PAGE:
To explain the existence of Galactic post-AGB stars that are s-process enhanced at [Fe/H$] \sim-1$, we find that the minimum core mass for TDU must be 0.055-0.075 $M_{\odot }$ smaller than that found in the models of Karakas et al. (2002) and Stancliffe et al. (2004). This is consistent with the findings of several authors who studied the carbon-star luminosity functions of the SMC and LMC (e.g., Groenewegen & de Jong 1993; Marigo et al. 1999; Izzard et al. 2004; Stancliffe et al. 2005) and sets a strong constraint on future detailed evolutionary model results.

We find that to account for the fact that all 11 Zr-enhanced post-AGB stars observed so far are also C enhanced, $\lambda_{\rm min}\ga0.2$ in stars of mass $M\la 1.5~M_{\odot}$. The precise value of this lower limit may depend somewhat on our adopted choices for mass loss, the AMR, and the minimum core mass for TDU. We leave a detailed analysis of this dependence for future study. However, it is clear from our results that a value of $\lambda=0$ cannot reproduce the observations, and we are therefore confident in concluding that stars of mass $M\la 1.5~M_{\odot}$must experience a significant amount of TDU.

The amount of Zr enhancement in post-AGB stars is determined by the amount of third dredge-up and the size of the 13C pocket. Assuming $\lambda _{\rm min}=0.2$ indicates that in our models the 13C pocket must have a mass of 1/40 of that of the intershell to fit the observed data from Zr-enhanced post-AGB stars. This is somewhat smaller than the size of the 13C pocket assumed in the models of Gallino et al. (1998), which is about 1/20 of the mass of the intershell.

Future detailed modelling of AGB stars will need to address the constraints we have set here. We are currently extending our analysis of extrinsic s-enhanced stars by means of binary population synthesis, i.e., by explicitly following the evolution and interaction processes of populations of binary stars.

The authors are deeply indebted to Roberto Gallino for providing the data from his detailed nucleosynthesis models and for insightful discussions and comments on this work. A.B.M. thanks Maarten Reyniers and Hans van Winckel for useful discussions and for providing data on post-AGB stars. A.B.M. also thanks Selma de Mink for refreshing his knowledge of statistical analysis. R.G.I. is supported by NWO. M.L. is supported by NWO (VENI fellow).



Online Material

Appendix A: Details of the synthetic TP-AGB model

Hurley et al. (2000, hereafter H00) have developed a comprehensive synthetic evolution code for single stellar evolution, based on detailed models of Pols et al. (1998, hereafter P98). The P98 models include convective core overshooting, but do not undergo thermal pulses during the AGB phase. To model TP-AGB stars, H00 apply the same luminosity-core mass relation as in the early (E-) AGB phase. The TP-AGB section of the H00 code was improved by Izzard et al. (2004, hereafter I04) with a synthetic code based on the detailed model calculations by Karakas et al. (2002, hereafter K02) that undergo thermal pulses. The latest version (Izzard et al. 2006) also follows the nucleosynthesis of many s-process isotopes based on the models of Gallino et al. (1998).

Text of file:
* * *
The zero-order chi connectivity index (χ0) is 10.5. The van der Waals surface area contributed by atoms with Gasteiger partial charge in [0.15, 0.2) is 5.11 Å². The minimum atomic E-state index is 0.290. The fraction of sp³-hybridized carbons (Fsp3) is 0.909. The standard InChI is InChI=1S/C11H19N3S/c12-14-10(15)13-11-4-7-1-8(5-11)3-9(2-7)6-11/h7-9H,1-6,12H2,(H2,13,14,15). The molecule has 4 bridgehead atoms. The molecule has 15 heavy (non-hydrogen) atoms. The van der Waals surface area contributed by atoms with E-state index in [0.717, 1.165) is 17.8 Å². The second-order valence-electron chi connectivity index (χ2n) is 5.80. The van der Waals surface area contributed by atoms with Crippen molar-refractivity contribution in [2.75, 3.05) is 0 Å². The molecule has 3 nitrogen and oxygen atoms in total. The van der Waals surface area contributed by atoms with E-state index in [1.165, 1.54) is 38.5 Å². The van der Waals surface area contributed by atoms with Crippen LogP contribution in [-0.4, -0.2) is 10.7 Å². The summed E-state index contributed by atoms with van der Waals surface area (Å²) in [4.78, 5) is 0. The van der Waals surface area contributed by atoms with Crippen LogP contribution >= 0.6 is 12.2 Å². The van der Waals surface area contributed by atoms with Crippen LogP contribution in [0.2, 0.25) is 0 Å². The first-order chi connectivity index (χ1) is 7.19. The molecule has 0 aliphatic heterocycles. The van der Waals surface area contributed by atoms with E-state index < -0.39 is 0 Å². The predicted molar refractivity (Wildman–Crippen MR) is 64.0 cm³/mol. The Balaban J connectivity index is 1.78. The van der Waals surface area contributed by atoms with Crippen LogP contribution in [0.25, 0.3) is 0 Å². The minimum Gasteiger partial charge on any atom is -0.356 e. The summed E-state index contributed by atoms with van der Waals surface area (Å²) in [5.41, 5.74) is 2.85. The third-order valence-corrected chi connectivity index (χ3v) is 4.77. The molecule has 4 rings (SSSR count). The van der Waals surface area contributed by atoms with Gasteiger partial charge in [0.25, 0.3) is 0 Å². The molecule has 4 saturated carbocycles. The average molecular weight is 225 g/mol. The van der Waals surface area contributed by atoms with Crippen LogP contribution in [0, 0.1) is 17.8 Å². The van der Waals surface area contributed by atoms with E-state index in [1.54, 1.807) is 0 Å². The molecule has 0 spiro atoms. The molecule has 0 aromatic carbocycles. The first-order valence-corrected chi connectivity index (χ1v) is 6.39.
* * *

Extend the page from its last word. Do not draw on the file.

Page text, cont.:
However, unlike the P98 detailed models, the K02 detailed models do not include convective overshooting. This means that the transition from the E-AGB to the TP-AGB phase is not self-consistent in the I04 code, leading to discontinuities in the evolution of the stellar core mass, of the luminosity, and of the radius of the AGB star. To overcome these problems, we have made modifications to the I04 code, which are explained in detail below.

A.1 TP-AGB initial H-depleted core mass

For an AGB star to enter the TP-AGB phase, its helium intershell mass must be small enough to undergo a flash. This occurs at the end of the E-AGB phase when the helium-burning shell almost reaches the hydrogen-burning shell. In our code the H-depleted core mass at the beginning of the TP-AGB phase, $M_{\rm c,1TP}$, is given by the mass of the H-depleted core at the base of the AGB, $M_{\rm c,BAGB}$. However, stars with $M_{\rm c,BAGB} \sim0.8~M_{\odot}$ and larger undergo second dredge-up by the end of the E-AGB phase, which makes $M_{\rm c,1TP}<M_{\rm c,BAGB}$.

When convective overshooting is taken into account, the value of $M_{\rm c,1TP}$ for a star with a given initial mass is higher than that of a star with the same initial mass without overshooting. The effects of overshooting become important in AGB stars of $M\ga 2.5~M_{\odot}$[*], having a direct impact on the subsequent evolution.